IT WILL TAKE LESS TIME ONCE YOU MAKE IT A DAILY HABIT.
By “less time” I mean it’ll get down to 20 minutes per day — but only after you’ve done it a few times. I know this from my own experience as well as the comments I get every time I share that routine on the Housewife How-Tos Facebook Page (and now in our Do Home Better Facebook Group) from people who’ve started following it, too.
The point is: determine what needs to be done daily to meet your standards and plan on doing that.
6. Set your schedule
Make it official: add your cleaning schedule to your calendar. You can just note that Monday is the day you clean the bathroom or vacuum floors, or you can get specific and make an appointment with yourself. The point is to commit.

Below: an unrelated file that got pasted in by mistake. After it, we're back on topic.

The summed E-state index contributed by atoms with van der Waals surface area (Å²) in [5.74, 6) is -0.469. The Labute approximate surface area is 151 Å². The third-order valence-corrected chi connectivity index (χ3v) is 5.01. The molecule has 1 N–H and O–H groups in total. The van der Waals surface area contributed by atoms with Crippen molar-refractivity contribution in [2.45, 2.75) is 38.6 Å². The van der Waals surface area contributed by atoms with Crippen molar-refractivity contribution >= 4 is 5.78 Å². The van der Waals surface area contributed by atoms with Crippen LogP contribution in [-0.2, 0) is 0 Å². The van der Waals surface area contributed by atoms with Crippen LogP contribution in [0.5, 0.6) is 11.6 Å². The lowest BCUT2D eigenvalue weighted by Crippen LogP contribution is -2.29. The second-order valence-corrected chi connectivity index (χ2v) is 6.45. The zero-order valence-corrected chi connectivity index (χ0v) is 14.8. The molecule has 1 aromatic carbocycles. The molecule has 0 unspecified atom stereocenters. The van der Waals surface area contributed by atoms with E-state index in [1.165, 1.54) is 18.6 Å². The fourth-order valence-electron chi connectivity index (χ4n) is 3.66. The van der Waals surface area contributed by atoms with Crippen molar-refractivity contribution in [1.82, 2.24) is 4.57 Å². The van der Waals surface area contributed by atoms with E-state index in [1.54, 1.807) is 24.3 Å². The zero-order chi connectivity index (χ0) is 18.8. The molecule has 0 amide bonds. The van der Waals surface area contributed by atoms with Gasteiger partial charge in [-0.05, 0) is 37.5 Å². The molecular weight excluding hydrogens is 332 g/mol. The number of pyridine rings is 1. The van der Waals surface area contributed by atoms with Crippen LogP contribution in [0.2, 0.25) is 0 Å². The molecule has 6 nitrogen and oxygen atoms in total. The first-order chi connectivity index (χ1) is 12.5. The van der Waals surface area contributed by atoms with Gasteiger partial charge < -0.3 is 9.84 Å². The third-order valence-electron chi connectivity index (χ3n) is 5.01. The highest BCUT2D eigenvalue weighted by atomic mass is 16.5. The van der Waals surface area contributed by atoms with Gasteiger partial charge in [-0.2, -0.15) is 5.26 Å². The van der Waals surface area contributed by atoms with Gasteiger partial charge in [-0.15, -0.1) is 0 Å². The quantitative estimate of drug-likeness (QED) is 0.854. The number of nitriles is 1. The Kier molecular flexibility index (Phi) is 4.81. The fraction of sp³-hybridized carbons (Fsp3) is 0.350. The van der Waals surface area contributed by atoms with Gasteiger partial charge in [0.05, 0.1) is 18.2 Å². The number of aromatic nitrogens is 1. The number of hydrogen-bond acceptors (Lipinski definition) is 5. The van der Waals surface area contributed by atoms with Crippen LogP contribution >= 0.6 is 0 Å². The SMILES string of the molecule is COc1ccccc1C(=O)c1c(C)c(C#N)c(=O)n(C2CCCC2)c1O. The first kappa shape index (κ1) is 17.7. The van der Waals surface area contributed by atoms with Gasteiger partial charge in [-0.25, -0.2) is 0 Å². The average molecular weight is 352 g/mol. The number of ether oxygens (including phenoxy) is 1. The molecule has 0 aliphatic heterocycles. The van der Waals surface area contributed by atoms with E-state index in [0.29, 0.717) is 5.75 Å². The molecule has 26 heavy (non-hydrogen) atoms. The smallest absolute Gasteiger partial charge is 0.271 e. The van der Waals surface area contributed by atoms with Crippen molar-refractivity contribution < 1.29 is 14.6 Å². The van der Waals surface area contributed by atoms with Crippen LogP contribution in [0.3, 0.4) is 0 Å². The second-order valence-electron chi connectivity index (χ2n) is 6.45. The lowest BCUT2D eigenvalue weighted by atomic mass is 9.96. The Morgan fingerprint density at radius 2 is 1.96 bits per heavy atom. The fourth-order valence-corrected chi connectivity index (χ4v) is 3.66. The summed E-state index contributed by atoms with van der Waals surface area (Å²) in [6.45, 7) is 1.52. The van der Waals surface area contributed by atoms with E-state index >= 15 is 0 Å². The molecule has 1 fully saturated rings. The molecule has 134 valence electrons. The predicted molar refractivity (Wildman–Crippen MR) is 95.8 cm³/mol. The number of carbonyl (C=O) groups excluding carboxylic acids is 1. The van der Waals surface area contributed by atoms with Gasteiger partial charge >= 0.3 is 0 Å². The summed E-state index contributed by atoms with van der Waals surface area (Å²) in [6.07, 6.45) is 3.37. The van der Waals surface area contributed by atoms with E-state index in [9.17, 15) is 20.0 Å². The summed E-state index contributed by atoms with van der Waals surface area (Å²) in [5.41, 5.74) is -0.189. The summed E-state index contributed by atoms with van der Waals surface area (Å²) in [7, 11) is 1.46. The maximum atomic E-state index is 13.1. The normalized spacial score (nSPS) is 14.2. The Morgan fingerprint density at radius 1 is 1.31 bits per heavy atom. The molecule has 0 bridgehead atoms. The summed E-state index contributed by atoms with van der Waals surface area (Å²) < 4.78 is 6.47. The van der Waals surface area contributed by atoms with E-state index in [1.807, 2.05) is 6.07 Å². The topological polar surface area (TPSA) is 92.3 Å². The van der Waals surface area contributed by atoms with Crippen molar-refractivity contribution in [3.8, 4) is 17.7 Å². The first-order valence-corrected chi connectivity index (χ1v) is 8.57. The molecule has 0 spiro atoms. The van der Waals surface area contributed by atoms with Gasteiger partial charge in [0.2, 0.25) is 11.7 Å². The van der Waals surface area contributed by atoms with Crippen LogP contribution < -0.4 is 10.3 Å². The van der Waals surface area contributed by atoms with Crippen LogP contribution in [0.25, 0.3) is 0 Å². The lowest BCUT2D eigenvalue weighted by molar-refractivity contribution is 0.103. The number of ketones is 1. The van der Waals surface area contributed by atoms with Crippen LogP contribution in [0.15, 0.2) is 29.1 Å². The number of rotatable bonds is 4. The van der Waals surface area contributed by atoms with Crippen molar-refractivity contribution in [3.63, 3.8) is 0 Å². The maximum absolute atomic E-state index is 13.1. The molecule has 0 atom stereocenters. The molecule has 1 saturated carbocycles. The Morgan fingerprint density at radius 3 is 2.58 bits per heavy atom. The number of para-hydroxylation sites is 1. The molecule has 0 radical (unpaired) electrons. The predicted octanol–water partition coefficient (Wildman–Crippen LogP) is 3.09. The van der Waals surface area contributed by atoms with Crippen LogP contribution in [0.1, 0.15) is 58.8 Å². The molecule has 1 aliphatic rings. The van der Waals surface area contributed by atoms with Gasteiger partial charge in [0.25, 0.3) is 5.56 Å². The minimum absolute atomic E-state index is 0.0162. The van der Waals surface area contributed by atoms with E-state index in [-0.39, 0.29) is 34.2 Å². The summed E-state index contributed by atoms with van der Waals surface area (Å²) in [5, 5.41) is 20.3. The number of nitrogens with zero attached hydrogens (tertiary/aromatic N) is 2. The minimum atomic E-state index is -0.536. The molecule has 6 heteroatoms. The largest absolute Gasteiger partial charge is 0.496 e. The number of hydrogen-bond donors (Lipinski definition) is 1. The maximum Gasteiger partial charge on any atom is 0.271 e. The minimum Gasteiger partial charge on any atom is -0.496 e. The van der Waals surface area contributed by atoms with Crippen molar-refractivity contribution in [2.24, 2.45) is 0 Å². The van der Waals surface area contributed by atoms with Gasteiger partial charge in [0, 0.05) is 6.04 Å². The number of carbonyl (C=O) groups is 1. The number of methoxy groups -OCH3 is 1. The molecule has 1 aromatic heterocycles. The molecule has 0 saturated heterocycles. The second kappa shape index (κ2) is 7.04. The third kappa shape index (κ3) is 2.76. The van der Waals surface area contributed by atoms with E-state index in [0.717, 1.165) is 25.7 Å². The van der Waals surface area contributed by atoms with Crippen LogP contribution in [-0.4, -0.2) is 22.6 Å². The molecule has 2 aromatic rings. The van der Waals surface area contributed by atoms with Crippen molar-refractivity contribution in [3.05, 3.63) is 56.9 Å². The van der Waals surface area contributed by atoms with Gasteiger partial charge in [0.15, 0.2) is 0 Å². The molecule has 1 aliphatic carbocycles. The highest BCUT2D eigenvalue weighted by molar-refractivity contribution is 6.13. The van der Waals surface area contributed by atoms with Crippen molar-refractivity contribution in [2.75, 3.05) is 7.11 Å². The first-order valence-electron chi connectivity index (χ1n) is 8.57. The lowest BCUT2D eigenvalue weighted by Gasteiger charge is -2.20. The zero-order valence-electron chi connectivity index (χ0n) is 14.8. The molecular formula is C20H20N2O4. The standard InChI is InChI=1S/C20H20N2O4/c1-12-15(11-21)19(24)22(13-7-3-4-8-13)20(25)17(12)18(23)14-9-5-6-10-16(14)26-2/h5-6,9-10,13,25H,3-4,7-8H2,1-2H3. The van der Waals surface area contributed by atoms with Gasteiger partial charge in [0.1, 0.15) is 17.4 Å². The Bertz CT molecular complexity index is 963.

Since I use a room-by-room approach, I’ve set up a recurring daily reminder on my iPhone to do the Daily Cleaning Routine and other weekly reminders for each room. I’m not a morning person, though, so I set my reminders for later in the day to keep myself from marking them as complete just to be rid of the popup notification.
7. Stick with it but be flexible
The truth is no one sticks to their schedule all of the time. Maybe one of your kids get sick, or maybe you do. Maybe a hard day at work leaves you too exhausted to clean and need to engage in some self-care instead. Life happens!
There is so much more to life than having a spotless home 24/7. Whatever schedule you create should allow for that. Do your best to follow your plan daily, but if you need time off then permit yourself to take it — without guilt. Live your life! Enjoy your family! Rest if you’re weary! Then, come back to Step One and get things going again when you’re ready.
There are no Trophies
Remember: there’s no First Prize for having the cleanest home. There’s no trophy, no award ceremony, and your name won’t be in the paper. Since it’s not a competition, stop pushing yourself to “win” — the important thing here is that you just try.
Note: This entry first appeared January 1, 2018. It has been revised for republication.